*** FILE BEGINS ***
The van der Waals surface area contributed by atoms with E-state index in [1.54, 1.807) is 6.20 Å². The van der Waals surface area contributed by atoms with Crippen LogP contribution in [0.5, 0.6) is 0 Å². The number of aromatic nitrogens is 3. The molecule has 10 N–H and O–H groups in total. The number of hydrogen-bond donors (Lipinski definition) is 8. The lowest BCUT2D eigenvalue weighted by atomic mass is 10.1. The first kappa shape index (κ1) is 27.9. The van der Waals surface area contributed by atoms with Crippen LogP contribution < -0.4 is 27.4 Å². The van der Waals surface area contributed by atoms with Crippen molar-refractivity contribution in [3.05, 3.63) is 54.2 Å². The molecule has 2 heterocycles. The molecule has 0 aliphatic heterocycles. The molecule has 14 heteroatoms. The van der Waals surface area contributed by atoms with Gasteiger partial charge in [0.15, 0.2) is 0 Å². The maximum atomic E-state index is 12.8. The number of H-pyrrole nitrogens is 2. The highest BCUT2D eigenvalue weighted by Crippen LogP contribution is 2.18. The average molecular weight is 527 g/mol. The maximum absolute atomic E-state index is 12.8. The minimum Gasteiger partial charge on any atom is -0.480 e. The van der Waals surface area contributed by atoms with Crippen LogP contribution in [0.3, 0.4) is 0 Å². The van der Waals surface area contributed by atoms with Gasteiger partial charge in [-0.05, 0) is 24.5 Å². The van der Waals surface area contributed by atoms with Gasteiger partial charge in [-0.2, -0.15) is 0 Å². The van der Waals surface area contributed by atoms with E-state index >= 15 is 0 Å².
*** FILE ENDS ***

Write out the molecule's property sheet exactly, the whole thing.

The van der Waals surface area contributed by atoms with E-state index in [1.54, 1.807) is 6.20 Å². The van der Waals surface area contributed by atoms with Crippen LogP contribution in [0.5, 0.6) is 0 Å². The number of aromatic nitrogens is 3. The molecule has 10 N–H and O–H groups in total. The number of hydrogen-bond donors (Lipinski definition) is 8. The lowest BCUT2D eigenvalue weighted by atomic mass is 10.1. The first kappa shape index (κ1) is 27.9. The van der Waals surface area contributed by atoms with Crippen LogP contribution < -0.4 is 27.4 Å². The van der Waals surface area contributed by atoms with Crippen molar-refractivity contribution in [3.05, 3.63) is 54.2 Å². The molecule has 2 heterocycles. The molecule has 0 aliphatic heterocycles. The molecule has 14 heteroatoms. The van der Waals surface area contributed by atoms with Gasteiger partial charge in [0.15, 0.2) is 0 Å². The maximum atomic E-state index is 12.8. The number of H-pyrrole nitrogens is 2. The highest BCUT2D eigenvalue weighted by Crippen LogP contribution is 2.18. The average molecular weight is 527 g/mol. The maximum absolute atomic E-state index is 12.8. The minimum Gasteiger partial charge on any atom is -0.480 e. The van der Waals surface area contributed by atoms with Crippen LogP contribution in [0.3, 0.4) is 0 Å². The van der Waals surface area contributed by atoms with Gasteiger partial charge in [-0.05, 0) is 24.5 Å². The van der Waals surface area contributed by atoms with Gasteiger partial charge in [-0.2, -0.15) is 0 Å². The van der Waals surface area contributed by atoms with E-state index >= 15 is 0 Å².